Pharmacists’ work—ensuring adherence

Published in: Volume 7 / Year 2013 / Issue 2
Category: Editorial
Page: 3
Visits: 924 total, 1 today

In 2003, WHO highlighted the worldwide issue of declining outcomes of chronic diseases resulting from poor adherence to treatment, describing it as a problem of ‘striking magnitude’ [1]. Adherence rates were 50% in developed countries and even lower in developing countries. Improved adherence enhances patient safety and is an important modifier of health-system effectiveness. In fact, Professor Haynes believes that ‘increasing the effectiveness of adherence interventions may have a far greater impact on the health of the population than any improvement in specific medical treatments’ [2].

Many studies of patient adherence to treatment repeatedly implicate the patient despite evidence to the contrary. The focus on patient-related factors as the cause of poor patient adherence to medications continues; provider and health system-related factors, i.e. factors that make up the healthcare environment in which patients receive care, also have a major affect on adherence.

WHO defines five interrelated levels that affect treatment adherence: socio-economic factors (poverty, education level, unemployment); patient-related factors (ability to self-organize, forgetfulness, knowledge); disease-related factors (symptoms, perceived benefits, concurrent depression); treatment-related factors (side effects and complexity of administration); and health system- and therapist-related factors (cost of acquisition, treatment options, communication).

No single intervention strategy, or package of strategies, has been shown to be effective across all patients, conditions and settings. Consequently, interventions that target adherence must be tailored to the particular demands of an illness experienced by the patient. To accomplish this, health systems and providers need to develop a means of accurately assessing adherence and also those factors that influence it.

Improving adherence is a continuous and dynamic process. Recent research in the behavioural sciences has revealed that patients can be categorised according to level-of-readiness to follow health recommendations. The mismatch between patient readiness and a practitioner’s attempt at intervention means that treatments are frequently prescribed to patients who are not ready to follow them. Healthcare providers should be able to assess a patient’s readiness to adhere to a drug regimen, provide advice on how to do it, and follow up the patient’s progress at every contact.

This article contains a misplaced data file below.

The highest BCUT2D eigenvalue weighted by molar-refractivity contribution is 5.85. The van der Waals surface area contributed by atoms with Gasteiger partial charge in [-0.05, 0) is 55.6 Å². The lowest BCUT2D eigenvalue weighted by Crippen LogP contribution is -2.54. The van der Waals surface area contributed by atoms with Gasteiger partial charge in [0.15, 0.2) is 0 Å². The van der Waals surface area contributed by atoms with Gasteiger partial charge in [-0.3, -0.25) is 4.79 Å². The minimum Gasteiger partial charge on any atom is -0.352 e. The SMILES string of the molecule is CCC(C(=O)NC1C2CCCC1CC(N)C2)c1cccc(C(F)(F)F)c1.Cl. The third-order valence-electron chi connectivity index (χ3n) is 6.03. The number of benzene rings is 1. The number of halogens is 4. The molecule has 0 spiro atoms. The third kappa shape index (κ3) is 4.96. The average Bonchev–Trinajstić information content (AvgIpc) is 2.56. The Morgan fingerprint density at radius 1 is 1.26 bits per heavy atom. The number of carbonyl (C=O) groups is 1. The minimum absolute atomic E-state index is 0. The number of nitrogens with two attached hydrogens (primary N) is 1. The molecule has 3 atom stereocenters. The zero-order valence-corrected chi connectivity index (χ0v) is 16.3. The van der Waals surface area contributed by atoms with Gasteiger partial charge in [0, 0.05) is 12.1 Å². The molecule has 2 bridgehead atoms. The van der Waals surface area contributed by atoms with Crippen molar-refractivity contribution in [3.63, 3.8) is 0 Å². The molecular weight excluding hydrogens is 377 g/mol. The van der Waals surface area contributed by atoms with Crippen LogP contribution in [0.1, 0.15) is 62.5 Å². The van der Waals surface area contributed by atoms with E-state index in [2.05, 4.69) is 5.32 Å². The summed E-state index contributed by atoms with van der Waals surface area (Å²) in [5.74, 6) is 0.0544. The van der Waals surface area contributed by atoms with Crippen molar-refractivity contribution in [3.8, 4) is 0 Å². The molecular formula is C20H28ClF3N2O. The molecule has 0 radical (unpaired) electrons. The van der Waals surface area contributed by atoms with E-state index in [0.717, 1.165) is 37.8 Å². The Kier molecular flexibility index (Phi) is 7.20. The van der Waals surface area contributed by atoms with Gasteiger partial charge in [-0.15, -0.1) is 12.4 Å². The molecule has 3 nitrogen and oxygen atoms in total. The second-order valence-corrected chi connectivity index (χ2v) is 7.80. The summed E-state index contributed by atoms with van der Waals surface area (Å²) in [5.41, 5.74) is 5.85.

Healthcare providers can greatly influence adherence by assessing the risk of non-adherence and delivering interventions to optimize adherence. To implement this, practitioners must have access to specific training in adherence management, and the systems in which they work must design and support delivery systems that respect this objective. An ‘adherence counselling toolkit’ adaptable to different socio-economic settings is urgently needed to empower healthcare professionals. Such training needs to address three topics: knowledge (information on adherence), thinking (the clinical decision-making process) and action (behavioural tools for health professionals).

In the UK, millions of patients are given information leaflets by the pharmacist when their medications are dispensed to help them understand their medicines better. This has a measurable effect on patient compliance. In a patient study of 200,000 patients [3], adherence to medications increased between 16% and 33% within three months if a patient had talked to the pharmacist and received a patient leaflet from them.

WHO has continuously stated that a stronger commitment to an interdisciplinary and multiprofessional approach is needed to see improvements in treatment adherence. We know that this will require coordinated action from health professionals, researchers, health planners and policymakers. In 2008, ESOP met with the EU Commissioner Androulla Vassiliou, to discuss better quality and outcomes in the treatment of oncology patients, a positive step towards achieving this goal. In this issue of EJOP, several papers address the pharmaceutical industry’s position in the area of adherence. ESOP will continue to forge links with the EU, in particular, the EU Commissioner Tonio Borg, to demonstrate the strength and ability of pharmacists to best support patients.

References

  1. World Health Organization. Adherence to long-term therapies: evidence for action. Geneva: World Health Organization; 2003. ISBN:92-4-154599-2.
  2. Haynes RB, et al. Interventions for helping patients to follow prescriptions for medications. Cochrane Database Syst Rev. 2002;(2):CD000011.
  3. Wikipedia. Compliance (medicine). c2012 [updated 2013 April 23; cited 2013 Jun 4]. Available from: en.wikipedia.org/wiki/Compliance_medicine).
Go Back Print

Comments are closed.

Webdesign by I2CT
css.php